Suspension Supporting this 569.5-lb. gran tourismo are conventional female-slider forks with adjustable preload and 5.1" of travel and a rear monoshock with 5.4" of travel, 7-positions of preload and rebound adjustability. Athough we initially wondered if the rear damping wasn’t a bit too firm, the bike’s overall ride quality is excellent, sufficiently controlled to eliminate any wallowing on rough roads but with enough cushion that bumps are swallowed up without upsetting the chassis. The freeway ride is also ideal, plush enough for long-term comfort, matched with great directional stability and resistance to rain grooves. Although we’d have wished the front suspension offered some damping adjustability, its action was certainly good enough that we couldn’t be too disappointed. The preload adjustability it does have makes a handy way to change the front ride height to alter steering characteristics, but we were very satisfied with the handling created by the stock setting and left it undisturbed.

There’s nothing surprising or cutting edge about the GSX1250’s braking equipment: Good sized 310mm semi-floating front discs within the grasp of Tokico four-piston, differential bore calipers; no radial mounting or braided stainless brake lines, and out back a single 240mm disc covered by a single-piston caliper. While the power of these brakes is perfectly adequate, we weren’t overly impressed with their control feel, particularly at the front. Perhaps the addition of braided lines would make the difference, or maybe it’s a matter of brake pad composition. Whatever, they were good but not truly great. ABS is standard equipment on the GSX1250FA, which at one time was offered as a $500 option on the Bandits. It performed as we’ve come to expect from ABS, allowing stops just shy of 1.0G of deceleration (a best of 122.7' ranging to as long as 133.7') and giving no odd sensations. Of course, tires are the ultimate arbiter of braking performance, and the GSX wears the popular Bridgestone BT021 sport-touring rubber as standard equipment. These have a reasonably good ride quality and offer neutral handling, although we’ve replaced them in the past with Metzeler’s ME-Z6s and found improvements in both handling and comfort.

Handling Riding on a relatively compact wheelbase of 58.5", and using 25.3% of rake and 4.1" of trail, the GSX has the weight distribution of a proper Gixxer; resting 51.8% of its riderless weight on the front wheel in order to create an almost perfectly balanced condition with the rider on board. While it’s details such as this that make for a great handling motorcycle, it’s not so easy to achieve in practice, and the engine needs to be very short front to back to shift enough weight forward, which is an inherent advantage of the in-line four. This also allows a long swingarm to be fitted, which is advantageous to suspension action and improves drive. What it all accomplishes is a very confidence-inspiring sense of front end grip, which allows the rider to enter corners more rapidly than he or she might otherwise, secure in the knowledge that the bike has the traction it needs. Also, the precise rake and trail figures work to provide razor-sharp steering accuracy as well as low steering effort. Although the bike feels a little top-heavy, its weight is so evenly distributed from side-to-side that maintaining balance at a stop is exceptionally easy to do, and we found ourselves regularly pausing at stop signs without putting a foot down. At such times, the GSX’s excellent clutch and throttle control always made moving smoothly away from a standstill easy to control.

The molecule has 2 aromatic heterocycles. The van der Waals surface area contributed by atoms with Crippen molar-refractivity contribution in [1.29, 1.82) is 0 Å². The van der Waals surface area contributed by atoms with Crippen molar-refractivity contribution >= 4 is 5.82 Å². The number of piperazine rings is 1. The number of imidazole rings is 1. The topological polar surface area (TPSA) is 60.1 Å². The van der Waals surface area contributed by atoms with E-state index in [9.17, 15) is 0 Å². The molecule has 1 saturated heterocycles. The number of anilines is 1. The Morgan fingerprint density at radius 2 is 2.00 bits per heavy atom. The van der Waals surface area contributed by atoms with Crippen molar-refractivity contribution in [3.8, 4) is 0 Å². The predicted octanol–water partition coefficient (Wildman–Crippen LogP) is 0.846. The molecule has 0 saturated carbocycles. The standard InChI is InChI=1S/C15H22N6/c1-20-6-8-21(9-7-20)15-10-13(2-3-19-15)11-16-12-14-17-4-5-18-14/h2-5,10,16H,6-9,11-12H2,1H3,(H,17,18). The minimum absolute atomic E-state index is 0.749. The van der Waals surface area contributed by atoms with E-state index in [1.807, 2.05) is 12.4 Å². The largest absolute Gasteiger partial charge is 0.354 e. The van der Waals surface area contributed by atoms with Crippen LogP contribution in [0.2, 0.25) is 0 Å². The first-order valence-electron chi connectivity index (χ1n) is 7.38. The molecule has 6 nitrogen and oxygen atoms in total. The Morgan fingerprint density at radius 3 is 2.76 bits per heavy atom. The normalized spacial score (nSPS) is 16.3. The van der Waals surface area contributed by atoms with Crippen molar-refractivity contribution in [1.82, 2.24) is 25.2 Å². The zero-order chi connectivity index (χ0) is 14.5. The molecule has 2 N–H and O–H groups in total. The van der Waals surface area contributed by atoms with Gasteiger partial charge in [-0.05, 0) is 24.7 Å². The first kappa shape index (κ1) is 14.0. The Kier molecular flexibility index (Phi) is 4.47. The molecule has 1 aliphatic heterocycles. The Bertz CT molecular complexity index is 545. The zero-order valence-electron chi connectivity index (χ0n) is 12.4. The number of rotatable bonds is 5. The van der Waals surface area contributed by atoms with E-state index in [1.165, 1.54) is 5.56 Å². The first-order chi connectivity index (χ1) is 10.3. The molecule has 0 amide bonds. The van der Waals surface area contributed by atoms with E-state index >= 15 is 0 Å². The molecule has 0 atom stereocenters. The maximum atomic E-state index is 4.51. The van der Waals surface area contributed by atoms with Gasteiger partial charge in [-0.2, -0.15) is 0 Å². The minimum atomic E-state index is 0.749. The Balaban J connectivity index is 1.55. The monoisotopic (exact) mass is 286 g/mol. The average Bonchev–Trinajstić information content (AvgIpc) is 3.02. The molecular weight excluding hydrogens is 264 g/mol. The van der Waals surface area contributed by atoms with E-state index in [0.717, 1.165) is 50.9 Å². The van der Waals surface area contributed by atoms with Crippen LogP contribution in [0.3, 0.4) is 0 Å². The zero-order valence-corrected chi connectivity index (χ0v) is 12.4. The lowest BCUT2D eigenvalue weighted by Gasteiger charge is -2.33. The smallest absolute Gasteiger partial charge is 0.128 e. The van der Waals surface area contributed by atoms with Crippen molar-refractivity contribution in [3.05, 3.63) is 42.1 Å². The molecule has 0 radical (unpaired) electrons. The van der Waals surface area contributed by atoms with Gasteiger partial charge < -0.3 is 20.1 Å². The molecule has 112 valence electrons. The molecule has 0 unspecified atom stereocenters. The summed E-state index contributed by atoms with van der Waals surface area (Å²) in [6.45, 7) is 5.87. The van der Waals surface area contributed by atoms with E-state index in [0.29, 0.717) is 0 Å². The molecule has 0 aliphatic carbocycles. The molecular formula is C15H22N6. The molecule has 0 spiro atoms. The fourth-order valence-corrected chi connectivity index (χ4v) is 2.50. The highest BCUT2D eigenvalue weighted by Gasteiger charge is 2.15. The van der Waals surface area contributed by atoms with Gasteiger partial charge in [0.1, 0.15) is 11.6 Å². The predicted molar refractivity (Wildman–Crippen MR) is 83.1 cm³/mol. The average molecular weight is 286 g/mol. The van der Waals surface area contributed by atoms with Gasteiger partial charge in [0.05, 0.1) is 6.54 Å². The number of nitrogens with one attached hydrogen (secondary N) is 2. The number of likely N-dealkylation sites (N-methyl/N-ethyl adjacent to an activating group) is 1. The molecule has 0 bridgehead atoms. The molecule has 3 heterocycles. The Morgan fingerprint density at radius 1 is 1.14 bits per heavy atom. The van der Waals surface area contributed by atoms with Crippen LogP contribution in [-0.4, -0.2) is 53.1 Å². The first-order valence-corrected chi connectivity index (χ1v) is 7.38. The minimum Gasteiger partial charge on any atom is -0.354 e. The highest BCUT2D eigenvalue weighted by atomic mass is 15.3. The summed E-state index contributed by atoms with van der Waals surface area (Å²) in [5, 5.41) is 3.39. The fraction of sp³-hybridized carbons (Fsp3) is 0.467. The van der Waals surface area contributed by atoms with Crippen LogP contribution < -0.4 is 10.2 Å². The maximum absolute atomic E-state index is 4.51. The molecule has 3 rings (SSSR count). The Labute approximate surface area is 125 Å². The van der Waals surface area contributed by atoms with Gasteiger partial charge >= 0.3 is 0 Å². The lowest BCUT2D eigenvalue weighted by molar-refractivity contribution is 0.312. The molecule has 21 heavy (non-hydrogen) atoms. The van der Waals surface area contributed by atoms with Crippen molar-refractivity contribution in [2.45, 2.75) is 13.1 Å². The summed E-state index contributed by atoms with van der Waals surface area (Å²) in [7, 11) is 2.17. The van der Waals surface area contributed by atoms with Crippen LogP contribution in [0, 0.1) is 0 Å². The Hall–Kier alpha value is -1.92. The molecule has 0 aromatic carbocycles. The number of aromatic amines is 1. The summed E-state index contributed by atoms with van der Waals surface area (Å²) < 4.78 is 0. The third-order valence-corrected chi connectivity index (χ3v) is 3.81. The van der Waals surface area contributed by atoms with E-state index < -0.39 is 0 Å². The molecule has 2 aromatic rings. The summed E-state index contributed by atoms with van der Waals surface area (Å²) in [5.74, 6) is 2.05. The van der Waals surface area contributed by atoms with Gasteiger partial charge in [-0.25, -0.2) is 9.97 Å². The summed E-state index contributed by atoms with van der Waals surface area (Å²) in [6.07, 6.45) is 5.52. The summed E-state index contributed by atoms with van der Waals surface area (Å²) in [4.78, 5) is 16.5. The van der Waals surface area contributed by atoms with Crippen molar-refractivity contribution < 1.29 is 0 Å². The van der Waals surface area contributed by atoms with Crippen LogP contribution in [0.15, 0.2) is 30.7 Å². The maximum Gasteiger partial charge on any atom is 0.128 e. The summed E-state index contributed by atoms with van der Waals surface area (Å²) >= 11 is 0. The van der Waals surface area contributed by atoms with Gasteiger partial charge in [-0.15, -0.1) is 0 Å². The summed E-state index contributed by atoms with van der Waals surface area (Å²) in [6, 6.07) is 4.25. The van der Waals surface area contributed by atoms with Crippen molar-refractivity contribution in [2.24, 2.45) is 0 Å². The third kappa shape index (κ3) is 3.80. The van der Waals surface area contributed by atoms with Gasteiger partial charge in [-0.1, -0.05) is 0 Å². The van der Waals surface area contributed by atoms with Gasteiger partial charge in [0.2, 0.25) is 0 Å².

Ergonomics As the photograph above shows, the GSX’s riding position is not extreme. The seat is just 31.6" off the ground, and if that’s not high enough for your long legs, you can adjust it another 20mm (.8") higher by spending a couple of minutes with a wrench on the mounts under the seat. The footpegs are 14.0" off the deck, which allows plenty of cornering clearance for rapid riding and the handlebars are 8.5" above the seat, for a comfortable upright stance.

Although several of us worried that the handlebars were too narrow at first glance, in fact we found the machine steers so lightly that leverage isn’t a problem. And the mirrors are also well placed for a good view of what’s behind. After riding extended distances at high freeway speeds, we were very impressed with the level of wind protection provided by the new bodywork and windshield. The shield deflects the windblast to about the chin level and doesn’t create any buffeting to cause fatigue at high speeds. And despite the engine’s considerable displacement, and the unseasonably warm prevailing weather we encountered (90°+ temps), engine heat was not an issue during our testing, so the fairing’s vents clearly do a good job at evacuating heat away from the rider. Lastly, the seat comfort is also very good for both the rider and passenger. Multi-hundred-mile days were not a problem. Scott Rousseau